Refractive & clear lens exchange

Radio Personality Scott Wilson says #glassesnomore! after having lens replacement surgery

What is lens replacement surgery?

In refractive or clear lens surgery, sometimes also called ‘lens replacement surgery’, a consultant ophthalmic surgeon replaces the eye’s natural lens with an artificial clinical lens. This new lens will have a specific power or prescription to help resolve common focusing or ‘refractive’ conditions. It is a similar process to cataract surgery, in which the eye’s cloudy lens is replaced.

At The Edinburgh Clinic, a premium multifocal lens option is available, which offers patients excellent vision at all distances, under all lighting conditions, day and night, and can result in clear vision without the requirement for spectacles.

Watch this short video to learn more about lens options:

Lens exchange surgery is beneficial for patients who need a cataract lens replaced, or who have one of a range of common refractive conditions.

Which refractive conditions can lens exchange help with?

Farsightedness (hyperopia)

Hyperopia is a focusing disorder of the eye in which the eye does not bend or ‘refract’ light properly to a single focus to see images clearly. The result can be that distant objects can be seen clearly while near objects appear more blurred.

Nearsightedness (myopia)

Like Hyperopia, Myopia is a focusing disorder in which incoming light is not properly refracted to the correct part of the eye, resulting in out-of-focus vision. With Myopia, nearby objects may be seen clearly, or mostly clearly, but objects at a distance are increasingly blurred and difficult to make out.


Astigmatism is a form of distorted vision which results from the patient’s eye having an irregularly curved cornea. As with Myopia and Hyperopia, the incoming light is not properly focused on the correct point at the back of the eye, resulting in blurry or distorted vision.


Presbyopia is a natural condition which results from the normal aging process. As the eye gets older its lens loses flexibility and cannot focus as well on near objects.[/accordion-item]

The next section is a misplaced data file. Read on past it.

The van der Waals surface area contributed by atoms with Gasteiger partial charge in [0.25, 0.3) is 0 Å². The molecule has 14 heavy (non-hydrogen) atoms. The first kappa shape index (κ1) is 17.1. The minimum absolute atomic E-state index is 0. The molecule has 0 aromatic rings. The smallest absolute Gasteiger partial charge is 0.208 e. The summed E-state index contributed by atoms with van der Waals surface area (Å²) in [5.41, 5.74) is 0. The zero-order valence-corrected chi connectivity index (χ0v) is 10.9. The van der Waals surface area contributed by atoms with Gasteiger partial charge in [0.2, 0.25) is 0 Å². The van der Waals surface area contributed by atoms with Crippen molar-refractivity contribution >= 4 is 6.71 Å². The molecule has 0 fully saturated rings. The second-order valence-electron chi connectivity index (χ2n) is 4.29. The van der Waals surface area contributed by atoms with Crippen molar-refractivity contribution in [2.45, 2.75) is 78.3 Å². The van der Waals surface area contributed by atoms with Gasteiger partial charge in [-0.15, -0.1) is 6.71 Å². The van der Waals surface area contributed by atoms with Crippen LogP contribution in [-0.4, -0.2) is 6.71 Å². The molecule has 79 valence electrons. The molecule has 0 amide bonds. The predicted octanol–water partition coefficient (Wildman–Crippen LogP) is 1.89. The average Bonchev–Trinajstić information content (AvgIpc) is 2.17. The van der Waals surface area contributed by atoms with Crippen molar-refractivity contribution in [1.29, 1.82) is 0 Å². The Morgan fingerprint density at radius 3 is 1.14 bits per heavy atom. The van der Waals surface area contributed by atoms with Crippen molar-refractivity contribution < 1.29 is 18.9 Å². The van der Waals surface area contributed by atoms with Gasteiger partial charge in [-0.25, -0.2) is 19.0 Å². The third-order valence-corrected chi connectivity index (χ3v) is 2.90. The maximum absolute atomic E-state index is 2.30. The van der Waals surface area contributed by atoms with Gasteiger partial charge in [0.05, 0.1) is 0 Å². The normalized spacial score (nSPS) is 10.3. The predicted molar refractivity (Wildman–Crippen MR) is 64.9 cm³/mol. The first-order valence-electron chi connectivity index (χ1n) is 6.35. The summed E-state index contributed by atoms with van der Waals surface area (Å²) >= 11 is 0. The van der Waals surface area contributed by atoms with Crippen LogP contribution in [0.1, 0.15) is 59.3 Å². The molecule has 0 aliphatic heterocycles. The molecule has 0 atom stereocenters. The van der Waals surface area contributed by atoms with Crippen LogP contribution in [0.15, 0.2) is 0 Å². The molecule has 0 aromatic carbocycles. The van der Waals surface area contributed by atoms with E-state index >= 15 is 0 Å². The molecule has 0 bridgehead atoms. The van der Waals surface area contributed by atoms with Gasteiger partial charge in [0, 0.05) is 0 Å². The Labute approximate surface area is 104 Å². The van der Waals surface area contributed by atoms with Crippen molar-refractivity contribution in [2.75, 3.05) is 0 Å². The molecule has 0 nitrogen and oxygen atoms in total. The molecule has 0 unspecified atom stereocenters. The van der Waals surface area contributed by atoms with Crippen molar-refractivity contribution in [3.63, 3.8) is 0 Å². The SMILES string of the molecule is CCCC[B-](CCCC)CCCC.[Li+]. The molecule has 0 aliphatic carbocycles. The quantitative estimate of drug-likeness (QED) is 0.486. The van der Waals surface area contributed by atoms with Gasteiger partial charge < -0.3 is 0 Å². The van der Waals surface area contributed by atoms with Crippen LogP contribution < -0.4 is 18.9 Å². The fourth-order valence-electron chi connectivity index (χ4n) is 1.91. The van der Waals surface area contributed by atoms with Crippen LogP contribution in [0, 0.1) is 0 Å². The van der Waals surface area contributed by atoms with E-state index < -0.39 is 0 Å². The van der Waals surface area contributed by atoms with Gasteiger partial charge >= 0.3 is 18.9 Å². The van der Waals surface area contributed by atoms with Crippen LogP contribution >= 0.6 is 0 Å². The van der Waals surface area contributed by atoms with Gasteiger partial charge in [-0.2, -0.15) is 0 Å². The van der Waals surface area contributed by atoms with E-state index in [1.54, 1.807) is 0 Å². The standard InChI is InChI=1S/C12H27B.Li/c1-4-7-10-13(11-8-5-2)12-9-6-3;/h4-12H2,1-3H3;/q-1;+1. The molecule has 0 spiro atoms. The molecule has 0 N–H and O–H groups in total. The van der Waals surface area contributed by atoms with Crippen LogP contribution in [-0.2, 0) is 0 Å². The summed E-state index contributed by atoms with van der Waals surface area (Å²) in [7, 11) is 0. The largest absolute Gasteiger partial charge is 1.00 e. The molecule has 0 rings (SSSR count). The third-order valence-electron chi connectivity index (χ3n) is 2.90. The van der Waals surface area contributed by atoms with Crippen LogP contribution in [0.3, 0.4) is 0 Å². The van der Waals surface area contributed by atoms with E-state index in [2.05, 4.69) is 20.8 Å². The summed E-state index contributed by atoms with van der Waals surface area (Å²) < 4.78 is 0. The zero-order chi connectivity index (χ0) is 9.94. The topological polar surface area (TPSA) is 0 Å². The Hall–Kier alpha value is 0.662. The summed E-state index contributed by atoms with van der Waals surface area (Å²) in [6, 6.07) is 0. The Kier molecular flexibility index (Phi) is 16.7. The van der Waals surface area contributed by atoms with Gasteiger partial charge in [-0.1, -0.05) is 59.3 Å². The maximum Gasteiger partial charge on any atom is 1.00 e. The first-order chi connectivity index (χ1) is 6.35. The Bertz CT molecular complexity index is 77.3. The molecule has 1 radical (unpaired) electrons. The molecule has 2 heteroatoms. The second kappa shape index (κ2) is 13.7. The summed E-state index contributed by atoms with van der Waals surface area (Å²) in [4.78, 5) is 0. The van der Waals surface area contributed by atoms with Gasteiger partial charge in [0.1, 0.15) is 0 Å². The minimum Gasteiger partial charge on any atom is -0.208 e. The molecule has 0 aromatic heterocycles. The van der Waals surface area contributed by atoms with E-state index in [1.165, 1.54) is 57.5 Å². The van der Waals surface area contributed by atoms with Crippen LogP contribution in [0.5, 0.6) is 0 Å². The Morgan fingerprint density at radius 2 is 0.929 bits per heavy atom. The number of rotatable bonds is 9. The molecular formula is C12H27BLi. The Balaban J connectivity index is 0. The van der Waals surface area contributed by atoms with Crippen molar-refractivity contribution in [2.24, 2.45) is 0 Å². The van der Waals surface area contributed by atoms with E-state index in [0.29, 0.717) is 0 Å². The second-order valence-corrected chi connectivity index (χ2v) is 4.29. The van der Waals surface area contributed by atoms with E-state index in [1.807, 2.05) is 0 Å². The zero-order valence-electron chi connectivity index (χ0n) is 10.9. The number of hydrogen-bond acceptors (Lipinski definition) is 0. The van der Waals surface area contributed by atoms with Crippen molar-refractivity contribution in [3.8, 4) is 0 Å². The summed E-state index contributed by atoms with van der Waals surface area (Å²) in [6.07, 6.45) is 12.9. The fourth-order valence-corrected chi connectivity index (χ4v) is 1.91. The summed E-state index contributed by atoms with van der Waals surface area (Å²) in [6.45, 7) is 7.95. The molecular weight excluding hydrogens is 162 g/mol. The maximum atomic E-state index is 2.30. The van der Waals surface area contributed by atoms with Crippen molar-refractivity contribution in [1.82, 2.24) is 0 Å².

What options are available with lens exchange surgery?

The types of lens used in replacement surgery can, for suitable patients, improve the eye vision and reduce dependency on spectacles post-operatively. Options available include:

Multifocal/Trifocal, premium lens

A multifocal lens can help provide excellent vision at all distances, under all lighting conditions – day and night.

Monofocal lens

A monofocal lens has a fixed focus length, meaning that spectacles will typically still be required for near vision.

Toric lens

A toric lens has an uneven surface, and is used to correct astigmatism.

What are the benefits of lens exchange surgery at The Edinburgh Clinic?

  • 9 out of 10 patients enjoy increased independence from spectacles following lens exchange surgery
  • Lens exchange can lead to improved vision for people following cataract and age-related refractive conditions
  • At The Edinburgh Clinic, patient counselling is provided to help you with the transition to clear lens-enhanced vision[/accordion-item]

What should I be aware of when considering lens exchange surgery?

  • This type of procedure is only available for some people – suitable patients are selected for lens exchange surgery after an initial consultation
  • While most patients do experience a great deal of spectacle independence following lens exchange, it is not guaranteed, with around 1 in 10 patients not benefiting in this way
  • Patients may find that spectacles are still required for close reading
  • Some patients may experience an increased risk of glare when driving at night

How do I arrange to discuss lens exchange surgery?

Book an appointment with our Optician and Ophthalmic Nurses and receive a full diagnostic assessment to determine suitability for lens replacement surgery.  The team will provide information and advice which will enable you to make an informed decision about your surgery.  The appointment will last approximately 60 minutes.  It is helpful if you bring your most current prescription to your appointment as it will assist our clinical team with your assessments (this is not essential).  Bringing a list of any medications you are taking would also be helpful.

If you wear soft contact lenses you must refrain from wearing these 1 week prior to your appointment.  If you wear hard contact lenses please remove these 4 weeks prior.  At your appointment you will have drops put in your eyes which will affect your vision.  Therefore you cannot drive to your appointment.

Refractive & clear lens exchange Consultants

    Watch Scott Wilson's video diary